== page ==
When Bishop Mitchell Rozanski came to St. Louis in August 2020 to lead the more than 400,000 Catholics in that region, one of his first encounters was with a group of young priests.
They said something to him that brought back memories of his hometown of Baltimore. “They were expressing concerns that they were ordained to serve people,” Rozanski told me in a recent interview. “They had become caretakers of buildings rather than ministers of the people.”
For 60 years, the Catholic Church of St. Louis has mirrored its city, with a decline in population and a move away from the congregation of some historic buildings that cost enormously to maintain. As a young priest, Rozanski served two parishes located within three blocks of each other in South Baltimore, a city that shares many characteristics with St. Louis. Some of the complex’s nine buildings were constructed before the Civil War.
“Their concerns resonated with my experience as a young pastor,” Rozanski says.
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Now, nearly two years later, Rozanski is poised to lead the Archdiocese of St. Louis on a mission of overhaul, in a process intended to reinvigorate the faithful, restructure the parish concept, and shift resources from ‘a way that makes more sense that congregations have migrated away from their historic immigrant neighborhoods.
Called “All Things New” and unveiled in Catholic parishes in St. Louis this week, the process is sure to impact the entire region as eventually some church buildings, parishes and schools will be closed or merged, and the church seeks to invigorate its congregations in evangelizing its neighbors.
“A vibrant Catholic Church leads to a vibrant community, which leads to a vibrant city,” says Reverend Chris Martin, one of those young priests Rozanski met. He helps plan this effort of prayer, reflection and transformation that has been going on for years.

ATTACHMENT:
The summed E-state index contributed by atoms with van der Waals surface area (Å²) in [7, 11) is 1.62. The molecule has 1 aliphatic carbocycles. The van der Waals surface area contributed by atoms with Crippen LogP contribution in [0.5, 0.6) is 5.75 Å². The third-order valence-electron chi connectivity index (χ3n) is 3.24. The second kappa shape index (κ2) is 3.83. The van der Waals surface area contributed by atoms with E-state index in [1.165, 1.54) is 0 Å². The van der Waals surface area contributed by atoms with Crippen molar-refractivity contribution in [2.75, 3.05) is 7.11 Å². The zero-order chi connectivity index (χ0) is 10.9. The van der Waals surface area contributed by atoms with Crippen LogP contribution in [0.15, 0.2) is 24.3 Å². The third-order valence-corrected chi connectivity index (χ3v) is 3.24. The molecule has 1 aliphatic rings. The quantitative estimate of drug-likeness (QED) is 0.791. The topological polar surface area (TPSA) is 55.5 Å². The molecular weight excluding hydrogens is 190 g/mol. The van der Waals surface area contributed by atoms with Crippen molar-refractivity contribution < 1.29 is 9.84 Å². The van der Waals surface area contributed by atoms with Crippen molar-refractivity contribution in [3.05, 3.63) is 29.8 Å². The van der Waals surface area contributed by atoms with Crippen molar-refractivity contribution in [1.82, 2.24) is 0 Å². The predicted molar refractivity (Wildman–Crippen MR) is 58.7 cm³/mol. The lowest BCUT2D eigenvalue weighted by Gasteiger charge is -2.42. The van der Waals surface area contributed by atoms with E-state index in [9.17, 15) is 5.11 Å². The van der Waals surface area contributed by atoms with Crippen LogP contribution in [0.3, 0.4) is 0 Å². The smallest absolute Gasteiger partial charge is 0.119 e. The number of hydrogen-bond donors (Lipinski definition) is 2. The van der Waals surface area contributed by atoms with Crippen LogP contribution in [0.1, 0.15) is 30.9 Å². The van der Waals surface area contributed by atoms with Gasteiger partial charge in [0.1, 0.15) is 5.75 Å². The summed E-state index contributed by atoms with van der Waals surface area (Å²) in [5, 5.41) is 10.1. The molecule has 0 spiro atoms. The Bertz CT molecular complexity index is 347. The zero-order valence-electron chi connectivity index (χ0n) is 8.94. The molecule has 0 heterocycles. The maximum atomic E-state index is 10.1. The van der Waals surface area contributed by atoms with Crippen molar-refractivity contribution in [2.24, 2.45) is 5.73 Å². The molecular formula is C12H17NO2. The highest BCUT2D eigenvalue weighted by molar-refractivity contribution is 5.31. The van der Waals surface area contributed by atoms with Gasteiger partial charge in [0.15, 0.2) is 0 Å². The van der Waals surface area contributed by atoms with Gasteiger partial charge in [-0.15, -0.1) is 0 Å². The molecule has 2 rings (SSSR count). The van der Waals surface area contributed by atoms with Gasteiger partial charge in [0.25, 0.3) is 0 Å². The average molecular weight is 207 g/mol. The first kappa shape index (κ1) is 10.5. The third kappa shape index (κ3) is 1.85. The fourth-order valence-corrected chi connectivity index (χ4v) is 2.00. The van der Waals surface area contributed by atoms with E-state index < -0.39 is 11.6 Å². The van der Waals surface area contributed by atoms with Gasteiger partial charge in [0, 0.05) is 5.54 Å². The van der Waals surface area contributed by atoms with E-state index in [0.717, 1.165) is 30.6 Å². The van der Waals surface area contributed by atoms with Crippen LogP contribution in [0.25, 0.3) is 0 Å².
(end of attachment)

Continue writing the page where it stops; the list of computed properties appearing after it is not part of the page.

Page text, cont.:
Martin offers some numbers to help explain the problem facing the Archdiocese. There are about 30,000 Catholics in the region that encompasses the city and southern county of St. Louis, Martin said, with 26 priests to serve them. In Cottleville and Dardenne Prairie, St. Charles County, there are roughly the same number of Catholics served by just six priests. About half of the Catholics in the Archdiocese are concentrated in 27 parishes; the other half is spread over 151 parishes.
There are currently approximately 200 full-time priests in the Archdiocese of St. Louis to serve 178 parishes. Martin says the number of priests is expected to drop to 150 by 2030 and 130 a decade later.
“If we don’t do the planning, the planning will be done for us,” says Martin.
That process will begin with hundreds of listening sessions this fall, with the archdiocese offering a first glimpse of what the new plan for parishes might look like. The church is bringing in a consultant, the Catholic Leadership Institute, which has helped the archdioceses of Cincinnati and Pittsburgh go through similar processes. In Cincinnati, for example, the archdiocese has reorganized 208 parishes into 60 “parish families.”
Rozanski hasn’t been in St. Louis long, but he knows the deep sense of parochialism and historical connection to the neighborhood will make this process difficult for some Catholics. That pattern served the church well more than a century ago, Rozanski says, but it’s broken now, and the church needs to refocus its mission on the people it serves.
“We still rely on a church model based on 18th century European immigration patterns,” Rozanski says. “This model is finished. … What we take the time to do is assess where we are as a church right now, and what do we need to do to evangelize better.
That word — to evangelize — is rooted in Catholic tradition, Rozanski says, to “go out and make disciples of Christ,” but it’s not something the Catholic Church has done very well in recent decades. He needs to learn from some of his fellow Christians, he says, who do a better job of simply meeting people where they are and offering them a path to faith.
This is one of the reasons the Archbishop was present at the event at the International Institute earlier this month, as civic leaders seek ways to welcome more Afghan immigrants to the city. . The church can play a role in this process, Rozanski says, and it shouldn’t be tied to a specific neighborhood or parochial interest.
“These discussions will affect our church for the next 50 to 75 years,” Rozanski says of what he knows will be difficult conversations over the next two years. “We’re a church, so we’re not just going to rely on numbers. We will go through the mission.